LGBT Rights Is No Analogy to Global Warming

Melting GlaciersI’m with Erik Loomis on, The Despair of Climate Scientists. This is in reference to some happy talk by Gavin Schmidt. He’s a climate scientists, who does actually seem to think that all hope is lost. But he thinks we should put on the best face. In an article in Esquire, it noted, “But things can change much quicker than people think, he says. Look at attitudes on gay marriage.” It could. And flights of angels could sing thee to thy rest! Anything at all is possible.

The problem, as Loomis noted is that “fighting climate change means taking on huge corporations and gay marriage does not.” He also said that Americans have a special fondness for “freedom” issues. I think he’s wrong about that. But the fact of the matter is that same sex marriage doesn’t cost corporations a dime. So they don’t have a problem with it. Climate change is something that will hurt the current corporate structure of the world. I actually think that addressing climate change would be great for the world economy. But that’s not what corporate CEOs care about. And they certainly don’t care about anything that might happen more than a year or two from now.

Now some people may know that I’ve often dismissed drawing broader conclusions based upon gains in LGBT rights. And they might point out that usually I talk about how the LGBT community has an advantage in that it is evenly distributed among the large community. That’s still true. But that’s the reason that LGBT rights are not a good analogy for African American or Latino or basically any other minority group’s rights. And that is the mechanism by which LGBT rights have made major progress. But the corporate side is big in a different way. It isn’t that they helped a great deal, but it didn’t stand in the way.

When it comes to corporations, we aren’t just dealing with them wielding political influence. When I was studying this stuff in graduate school, there really wasn’t much in terms of global warming denial. Certainly the oil industry was finding any scientists it could that pushed against the developing narrative. And they were funding their own science. But they hadn’t figured out then that they didn’t even need to do science. They could just fund freaks like The Heartland Institute and pretend that they weren’t spouting nonsense. But even that didn’t seem to go all that well until they had Fox News to make global warming denial really big.

Part of the problem here is that if corporations were humans, we would all agree that they are psychopaths. They have no empathy and they are required by law to do whatever they can to maximize shareholder value. (You really have to wonder if the people who created that law weren’t psychopaths!) Now it is certainly true that some small number of corporations will see addressing global warming as being to their advantage. But most will not. And so they will continue on pushing the idea that global warming is just no big deal. Because millions of people dying in the coming decades — and even the possibly of a global mass extinction — is nothing compared to next quarter’s profits.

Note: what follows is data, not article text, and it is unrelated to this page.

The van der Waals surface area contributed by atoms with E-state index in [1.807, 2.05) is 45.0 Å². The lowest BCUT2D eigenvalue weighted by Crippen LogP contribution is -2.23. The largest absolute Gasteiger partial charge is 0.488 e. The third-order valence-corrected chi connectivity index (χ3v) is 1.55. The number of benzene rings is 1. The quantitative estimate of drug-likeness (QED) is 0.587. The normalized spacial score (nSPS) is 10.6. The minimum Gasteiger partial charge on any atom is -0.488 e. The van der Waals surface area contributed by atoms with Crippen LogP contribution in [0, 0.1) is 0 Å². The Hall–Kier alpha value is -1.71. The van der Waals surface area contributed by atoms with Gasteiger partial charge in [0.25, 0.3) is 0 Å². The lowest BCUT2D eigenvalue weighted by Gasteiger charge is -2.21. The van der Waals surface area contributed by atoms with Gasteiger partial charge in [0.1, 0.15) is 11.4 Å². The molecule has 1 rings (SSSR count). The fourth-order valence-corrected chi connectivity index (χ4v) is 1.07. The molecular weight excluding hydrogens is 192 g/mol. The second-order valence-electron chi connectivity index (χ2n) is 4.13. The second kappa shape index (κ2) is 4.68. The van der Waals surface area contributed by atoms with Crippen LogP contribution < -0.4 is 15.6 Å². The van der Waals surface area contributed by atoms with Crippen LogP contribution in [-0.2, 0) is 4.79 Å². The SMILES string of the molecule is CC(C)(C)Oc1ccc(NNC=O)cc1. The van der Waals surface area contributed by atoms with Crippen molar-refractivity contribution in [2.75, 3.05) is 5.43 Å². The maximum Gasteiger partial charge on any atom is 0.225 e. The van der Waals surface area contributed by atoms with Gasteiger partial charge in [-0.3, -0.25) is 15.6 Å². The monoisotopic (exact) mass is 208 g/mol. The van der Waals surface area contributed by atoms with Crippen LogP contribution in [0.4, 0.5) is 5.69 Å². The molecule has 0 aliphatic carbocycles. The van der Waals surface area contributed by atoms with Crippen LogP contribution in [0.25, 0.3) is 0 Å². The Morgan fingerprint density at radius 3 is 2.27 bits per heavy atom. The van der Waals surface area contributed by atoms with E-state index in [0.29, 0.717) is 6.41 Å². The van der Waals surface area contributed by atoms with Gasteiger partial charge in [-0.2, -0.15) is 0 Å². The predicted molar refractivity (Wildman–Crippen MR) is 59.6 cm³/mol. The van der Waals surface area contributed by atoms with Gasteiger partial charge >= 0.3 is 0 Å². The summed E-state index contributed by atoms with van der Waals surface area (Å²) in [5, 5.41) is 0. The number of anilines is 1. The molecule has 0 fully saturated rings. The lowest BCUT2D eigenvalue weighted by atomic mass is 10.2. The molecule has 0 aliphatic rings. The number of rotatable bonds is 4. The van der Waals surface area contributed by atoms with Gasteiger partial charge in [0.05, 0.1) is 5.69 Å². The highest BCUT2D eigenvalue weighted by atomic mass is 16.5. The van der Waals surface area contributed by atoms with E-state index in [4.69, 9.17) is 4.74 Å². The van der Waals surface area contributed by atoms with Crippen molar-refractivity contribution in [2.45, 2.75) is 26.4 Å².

So no: there will not be a sudden change of policy on global warming like we saw with same sex marriage. As it is, same sex marriage is only legal because of a bare majority on the Supreme Court. If it were up the Congress, same sex marriage would be outlawed. Regardless, we head into global warming at full speed. And I know that people will look back on this time and wonder why we did nothing. “It was irrational,” they will say. And they’ll be right.

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About Frank Moraes

Frank Moraes is a freelance writer and editor online and in print. He is educated as a scientist with a PhD in Atmospheric Physics. He has worked in climate science, remote sensing, throughout the computer industry, and as a college physics instructor. Find out more at About Frank Moraes.

2 thoughts on “LGBT Rights Is No Analogy to Global Warming

  1. Frank wrote: “Part of the problem here is that if corporations were humans, we would all agree that they are psychopaths. They have no empathy and they are required by law to do whatever they can to maximize shareholder value. (You really have to wonder if the people who created that law weren’t psychopaths!)”

    Frank, does this law really exist? Where? When I look for it, I find many articles like http://www.washingtonpost.com/business/economy/maximizing-shareholder-value-the-goal-that-changed-corporate-america/2013/08/26/26e9ca8e-ed74-11e2-9008-61e94a7ea20d_story.html
    which includes: “Driving this change is a deep-seated belief that took hold in corporate America a few decades ago and has come to define today’s economy — that a company’s primary purpose is to maximize shareholder value. The belief that shareholders come first is not codified by statute. Rather, it was introduced by a handful of free-market academics in the 1970s and then picked up by business leaders and the media until it became an oft-repeated mantra in the corporate world.”

    • Excellent point. I have heard this before. But it seems to me that there is case law — probably at the Supreme Court level — that has concluded this. I’ll see if I can get more information. The bigger issue I think is that there are lots of ways to read “maximize shareholder value.” Squeezing labor and maximizing quarterly profits is probably not a good way to maximize shareholder value. But that is certainly the way this is interpreted by here in America.

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